Chypre 21 has 10-12 hour longevity and average sillage.
Mr. Heeley stated in the press release his aim was to create a fragrance “with a certain air of Parisian chic”. I think he has achieved this with Chypre 21. It feels like a chypre throughout with some interesting modern choices to give a more contemporary spin to it. By keeping it lighter I think Chypre 21 is more approachable by many for whom a real full-throated chypre would keep at arm’s length. Chypre 21 is enough of a chypre that I think it will still appeal to fans of those predecessors. I think what is best about Chypre 21 is it will also succeed at creating some new aficionados of chypre.
Disclosure: This review was based on a sample supplied by Heeley.
One of the best collections of exclusive perfumes is Cartier Les Heures de Parfum. In-house perfumer Mathilde Laurent has been filling in her thirteen-hour clock since 2009 and it contains some of the best perfumes of Mme Laurent’s career. We are only lacking V & IX to complete the series. Last year we got an indication that the spirit of a very luxurious artisitic collection would continue when the numbers were done. Those three releases were called Les Heures Voayageuses and were oud-focused as you can tell by their names: Oud & Rose, Oud & Musc, and Oud & Oud. These were well-made versions of these classic oud pairings but they all felt like they were Mme Laurent working on the classics before putting her own spin on it. (There is a great little interview by Mme Laurent on Persolaise where she mentions working on these first three) I was more interested in what newer companions Mme Laurent might think would be good with oud. The new release Oud Radieux answers that question.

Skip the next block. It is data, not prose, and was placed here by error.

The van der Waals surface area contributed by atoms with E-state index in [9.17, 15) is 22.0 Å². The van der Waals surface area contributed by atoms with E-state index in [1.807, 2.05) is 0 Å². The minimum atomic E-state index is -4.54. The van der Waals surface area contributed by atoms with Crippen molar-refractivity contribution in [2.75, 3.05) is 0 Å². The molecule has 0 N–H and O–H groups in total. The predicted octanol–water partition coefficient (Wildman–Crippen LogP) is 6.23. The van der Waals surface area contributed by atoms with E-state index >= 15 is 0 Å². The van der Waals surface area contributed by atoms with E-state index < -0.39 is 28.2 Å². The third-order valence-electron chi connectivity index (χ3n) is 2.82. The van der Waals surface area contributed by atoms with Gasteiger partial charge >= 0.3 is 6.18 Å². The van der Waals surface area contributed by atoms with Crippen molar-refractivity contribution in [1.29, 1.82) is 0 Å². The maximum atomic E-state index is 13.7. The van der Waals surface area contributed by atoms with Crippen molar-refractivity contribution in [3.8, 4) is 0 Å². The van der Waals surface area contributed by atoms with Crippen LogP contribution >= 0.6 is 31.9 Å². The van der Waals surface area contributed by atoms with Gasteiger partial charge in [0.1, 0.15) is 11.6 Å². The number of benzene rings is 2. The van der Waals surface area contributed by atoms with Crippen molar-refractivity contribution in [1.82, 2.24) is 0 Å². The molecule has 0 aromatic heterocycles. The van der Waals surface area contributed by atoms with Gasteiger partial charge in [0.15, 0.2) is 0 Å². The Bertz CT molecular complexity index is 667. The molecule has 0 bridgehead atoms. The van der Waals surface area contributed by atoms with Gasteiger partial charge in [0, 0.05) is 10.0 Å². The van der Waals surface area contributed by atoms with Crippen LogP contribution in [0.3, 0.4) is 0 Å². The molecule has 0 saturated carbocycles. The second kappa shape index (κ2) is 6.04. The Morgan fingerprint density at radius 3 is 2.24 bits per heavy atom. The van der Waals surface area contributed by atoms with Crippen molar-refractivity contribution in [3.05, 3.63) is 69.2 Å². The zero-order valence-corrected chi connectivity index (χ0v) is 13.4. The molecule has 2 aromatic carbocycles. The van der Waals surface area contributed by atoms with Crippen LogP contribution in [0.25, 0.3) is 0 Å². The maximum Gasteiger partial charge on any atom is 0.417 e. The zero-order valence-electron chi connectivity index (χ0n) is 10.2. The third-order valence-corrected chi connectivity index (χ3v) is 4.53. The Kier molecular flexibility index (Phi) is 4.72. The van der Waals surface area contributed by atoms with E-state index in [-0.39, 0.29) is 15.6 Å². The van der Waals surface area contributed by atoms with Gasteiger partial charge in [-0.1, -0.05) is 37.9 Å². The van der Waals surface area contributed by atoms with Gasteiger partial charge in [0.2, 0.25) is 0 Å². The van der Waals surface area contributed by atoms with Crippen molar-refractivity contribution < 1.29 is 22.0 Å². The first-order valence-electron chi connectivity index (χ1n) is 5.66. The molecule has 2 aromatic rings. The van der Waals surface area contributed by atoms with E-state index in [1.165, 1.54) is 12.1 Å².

In the interview linked above Mme Laurent is quoted as saying, “I find that going to Arabian countries with our perfumery is like selling French Coca-Cola in New York. But at the end, as I really love oud, I decided I wanted to work on it.” I understand her point but my favorite oud perfumes have come from Western perfumers who have decided to make an oud perfume which is meant to be French Coca-Cola instead of something sold in the Middle East. The first three did not reach that level for me. Oud Radieux does.
When I read that quote I am much more interested in Mme Laurent truly embracing an oud that would be something different. I think Oud Radieux shows right from the start her desire to elucidate the nature of real oud with the same minimalist structure as in the first three. Here she creates something modern.
I tend to inwardly groan when I read press copy which mentions using energizing ginger as a top note. There are very few times I find it energizing. Mostly because it is way too often muddled up with other citrus or spice notes. In Oud Radieux Mme Laurent provides as distinct a ginger note as I’ve encountered. It has a sharply spicy rootiness which smells like the way I taste the pickled ginger which accompanies my sashimi. Paired with this is Szechuan pepper. Ever since smelling this at Pitti Fragranze in 2014 it has shown up in some of the most interesting places in the new perfumes of 2015. It is an excellent choice to go with ginger as it adds a shimmering spicy heat to contrast the more savory spiciness of the ginger. The other facet is this sort of musty quality it has underneath. Mme Laurent uses that as the connection to the oud. When you encounter real oud it also has a similar mustiness to it which is much more pronounced. This pulls the ginger along with it and the moment when they mix with the oud is fascinating. Real oud also carries what some describe as a medicinal or Band-Aid smell. The ginger and Szechuan pepper turn that into an accord which takes those less desirable elements and finds a place of zesty beauty within it. From here the oud really takes over. I am not sure if it is the oud Mme Laurent is using or if she accentuates it with some other animalic notes but it really gets a little more animalic than I usually encounter with real oud. It is definitely the most animalic of these four perfumes even more so than Oud & Oud. It feels like a natural progression down to something which carries a bit of ferocity in the end.
Oud Radieux has 14-16 hour longevity and moderate sillage.